FirstFT: Truss claims UK recession can be averted
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Good morning. Liz Truss, the Tory leadership frontrunner, claimed yesterday that she could avert a recession if she became prime minister, as the Bank of England warned that Britain faced a protracted downturn.
The UK foreign minister, who has promised immediate tax cuts if she wins, said during a Sky News leadership debate that the BoE’s projected economic slump, which could last through next year, could yet be averted.
“We can change the outcome and make it more likely the economy grows” — Liz Truss
Truss promised to reverse plans by her rival Rishi Sunak, the former chancellor, to increase corporation tax from 19 per cent to 25 per cent, while scrapping green levies on energy bills and a national insurance rise.
Sunak is trailing Truss in all party member opinion polls, with some pointing to a lead of 30 points or more. But after the Sky News debate, the audience, in a show of hands, significantly favoured Sunak.
The televised debate came the same day that the central bank raised interest rates sharply by 0.5 percentage points to 1.75 per cent and forecast inflation would hit 13 per cent by the end of the year.
The BoE’s gloomy view of the immediate economic outlook came as a shock to analysts, who believe it wants to unleash a sharp downturn to curb surging inflation.
Opinion: To stamp her authority in office, Truss should appoint a cabinet that represents the full spectrum of Tory views, writes Sebastian Payne.
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Five more stories in the news
1. Ukraine calls for extensions to Black Sea grain deal Taras Kachka, Ukraine’s trade negotiator and deputy economy minister, has called for the deal that relaxes Russia’s blockade on grain exports to be extended to other products such as metals after the first successful use of the route.
2. Coinbase forges BlackRock deal over crypto access Coinbase has announced a deal with BlackRock that will give the asset manager’s clients more seamless access to digital asset markets, in the latest sign of traditional investors dabbling in cryptocurrencies.
3. Visa and Mastercard cut ties with Pornhub owner’s ad arm The payment networks will stop working with the advertising arm of MindGeek, the owner of Pornhub, after a court ruling found that Visa could be held liable for illegal content on the user-generated pornography website.
4. Russian court sentences Brittney Griner to nine years in prison Prosecutors have sentenced the US basketball player to nine years in jail on charges of drug smuggling, raising the stakes of a proposed prisoner swap that could include Russian arms trafficker Viktor Bout.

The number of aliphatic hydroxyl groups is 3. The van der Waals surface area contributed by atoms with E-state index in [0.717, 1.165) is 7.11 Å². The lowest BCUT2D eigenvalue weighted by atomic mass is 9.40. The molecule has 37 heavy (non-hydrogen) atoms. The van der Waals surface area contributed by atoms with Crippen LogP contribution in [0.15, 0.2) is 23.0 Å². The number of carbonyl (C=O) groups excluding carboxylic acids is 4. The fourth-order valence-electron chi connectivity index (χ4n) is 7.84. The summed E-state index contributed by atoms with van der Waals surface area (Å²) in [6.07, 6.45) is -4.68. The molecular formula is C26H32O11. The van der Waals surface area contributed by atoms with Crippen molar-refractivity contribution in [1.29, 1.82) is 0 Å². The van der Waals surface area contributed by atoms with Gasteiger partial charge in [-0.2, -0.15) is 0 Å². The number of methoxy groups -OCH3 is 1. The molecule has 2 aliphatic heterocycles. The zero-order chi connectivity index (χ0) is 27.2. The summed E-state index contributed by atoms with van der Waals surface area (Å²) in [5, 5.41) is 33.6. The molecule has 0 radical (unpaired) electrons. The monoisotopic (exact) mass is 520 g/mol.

5. Wildfires consume almost all forest carbon offsets in 100-year reserve As a result of fires, six forest projects in California’s carbon trading system have released between 5.7mn and 6.8mn tonnes of carbon since 2015, according to a non-profit research group, depleting at least 95 per cent of all carbon credits set aside in reserve by forestry projects in the US.
The day ahead
Erdoğan meets Putin Turkish president Recep Tayyip Erdoğan will meet his Russian counterpart Vladimir Putin in the Black Sea resort of Sochi to discuss military co-operation. (Yahoo)
Economic data In the UK, the Halifax monthly house price index is due. Analysts expect US job growth in July to have continued at a strong pace, but slower than in June. The Federal Reserve publishes consumer credit figures. (FT, WSJ)
Celebrations As well as International Beer Day, Brighton’s streets will be awash with glitter as one of the UK’s largest Pride events begin today. The annual LGBT+ parade will see thousands flock to the south coast.
What else we’re reading
Europe and Asia battle to secure gas supplies The race to lock in liquefied natural gas supplies for winter is raising the risks of a further price surge, adding fuel to the cost of living crisis. Competition has intensified as Europe seeks to replace natural gas from Russia, increasing pressure on countries such as Japan and South Korea, the world’s second and third-biggest importers of LNG.
Britain’s anxious generation Across the country, schoolchildren this year are probably the most fragile, inadequately prepared and unhappy group ever to collect A-level results. Lucy Kellaway explains why, and what schools are doing to tackle a looming mental health crisis.
In 50 years, will anyone live in central Spain? You would think climate change would be the top priority in a hot dry country, but in fact, Spaniards spend more time arguing about national unity, following the trauma of Catalonia’s illegal independence referendum in 2017. Simon Kuper writes that global warming is threatening the world’s most liveable country.
Ukrainian refugees relying on the kindness of strangers More than 6mn people have fled since Russia launched its full-scale invasion of Ukraine. Hundreds have shared their stories with the Financial Times of the anxiety of fleeing a war zone, the difficulty of adjusting to unfamiliar countries and their hopes for the future. Hardship, heartache and uncertainty were constants, but so too were acts of kindness.
Market rally delivers hard lessons Oh, poor fund managers. Why the long faces? July was one of the best months of all time. But it might not be the rebound we’ve all been waiting for. Too much money has been tied up in a safe hidey hole and too little deployed on the upswing, writes Katie Martin.
Acclaimed Pakistani-born novelist Mohsin Hamid lives in an imaginary homeland, one that he attempts to realise in books. He speaks with the FT on placelessness, “the art of politically engaged art” and his new book The Last White Man.
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